Ne Me Quitte Pas

There is an interesting article in yesterday's New York Times about Leonard Cohen. In it novelist Pico Iyer is quoted as describing Cohen's songs as sounding like “collaborations between Jacques Brel and Thomas Merton.” Thomas Merton has featured here many times. But there is also a random path to the Belgian singer-song writer Jacques Brel (what is it about Belgians?) . Last year we were driving north through France to take the ferry home from Dunkirk after spending some time in search of Pablo Casals and hands-free harpsichordists. Our ferry was departing early the next morning and we had not booked overnight accomodation near the ferry terminal. It was a Saturday in June and finding somewhere to stay around the Channel ports proved to be difficult. At last we found a pleasant chambres d'hotes run by a charming middle-aged lady on a small farm a few miles inland from Hardelot-Plage . When we came down for an early breakfast we found the living room decorated with photos and other Jacques Brel memorabilia, and many of his recordings were stacked by the CD player. We talked briefly about Brel with the lady of the house, but no explanation was offered about any family connection. When I returned home I read that the Flemish singer had lived in Paris and had three daughters in the early 1950s. Could it be that we stayed in the home of one of the daughters (or nieces)? Or was our host just a fan? Jacques Brel sings Ne Me Quitte Pas above. While elsewhere, Thomas Merton has a different musical collabarator.

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pathogan said…
while reading the Times article, after mentioning Pico Iyer's quote, I knew there would be an overgrown path.The best description I have read on Cohens voice was by an anonymous Austrailian commenting on a recent concert. Cohen voice, he said"was sex." Now THAT is a compliment that Merton would have appreciated and been howling at with peals of laughter
Pliable said…
Interestingly, the link between Leonard Cohen and Thomas Merton does have some substance.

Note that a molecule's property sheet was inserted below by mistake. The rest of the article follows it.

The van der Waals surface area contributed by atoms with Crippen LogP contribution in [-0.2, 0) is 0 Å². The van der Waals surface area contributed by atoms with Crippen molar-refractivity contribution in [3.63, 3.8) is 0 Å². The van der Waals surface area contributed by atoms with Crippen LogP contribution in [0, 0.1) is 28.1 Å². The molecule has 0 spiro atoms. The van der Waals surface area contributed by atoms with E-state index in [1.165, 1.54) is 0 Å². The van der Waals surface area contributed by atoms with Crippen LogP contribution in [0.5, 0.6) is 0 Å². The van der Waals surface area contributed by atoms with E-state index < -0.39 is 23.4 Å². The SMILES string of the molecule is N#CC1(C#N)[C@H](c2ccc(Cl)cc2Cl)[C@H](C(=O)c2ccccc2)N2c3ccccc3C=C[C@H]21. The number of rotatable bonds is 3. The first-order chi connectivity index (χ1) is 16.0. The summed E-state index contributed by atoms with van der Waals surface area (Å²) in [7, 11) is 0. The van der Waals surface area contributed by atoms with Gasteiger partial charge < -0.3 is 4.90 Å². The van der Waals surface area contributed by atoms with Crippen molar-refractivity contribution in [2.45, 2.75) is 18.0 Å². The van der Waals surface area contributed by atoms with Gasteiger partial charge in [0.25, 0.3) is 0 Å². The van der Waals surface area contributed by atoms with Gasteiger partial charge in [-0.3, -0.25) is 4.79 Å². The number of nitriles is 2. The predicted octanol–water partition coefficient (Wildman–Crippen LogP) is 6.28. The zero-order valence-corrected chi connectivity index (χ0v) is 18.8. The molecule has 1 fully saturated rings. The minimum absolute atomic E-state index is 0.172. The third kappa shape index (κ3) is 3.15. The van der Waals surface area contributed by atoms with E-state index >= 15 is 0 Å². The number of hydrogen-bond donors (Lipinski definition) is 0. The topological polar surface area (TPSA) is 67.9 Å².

In 1979, eleven years after Merton's death, Cohen visited Gethsemane Monstery in Kentucky, where Merton had been a monk. He also went to the headquarters of the American Trappist Order in Spenser, Massachusets. On both visits Cohen was accompanied by his Buddhist teacher Joshu Sasaki Roshi.

My source is Ira B. Nadel's Various Positions - A Life of Leonard Cohen.
Pliable said…
A piece of very unlikely music trivia.

Franco Zeffirelli's first choice to score his film about St. Francis of Assisi, Brother Sun, Sister Moon was the partnership of Leonard Bernstein (music) and Leonard Cohen (lyrics). In 1969 Bernstein and Cohen met in Rome at the film director's villa and travelled to the Saint's tomb.

For reasons that aren't clear (Ira B. Nadel says, enigmatically, that Cohen was 'unhappy with the scene') neither Bernstein nor Cohen contributed any music to the film. Instead they were replaced by, of all people, the English folk singer Donovan.

The path does not end there - some of the preliminary sketches produced by Bernstein were incorporated into his Mass.
pathogan said…
NOw that would have been,interesting. I like Donovan,but his music was out of place in that film.Bernstein also consulted Daniel Berrigan, S.J. about his Mass and visited Dan while he was imprisoned in Danbury, CT. for bruning draft files in Contonsville Maryland in May of 1968. And Dan Berrigan was a dear dear friend of Thomas Merton, also...
Pliable said…
Email received:

There is:

Fondation Jacques Brel




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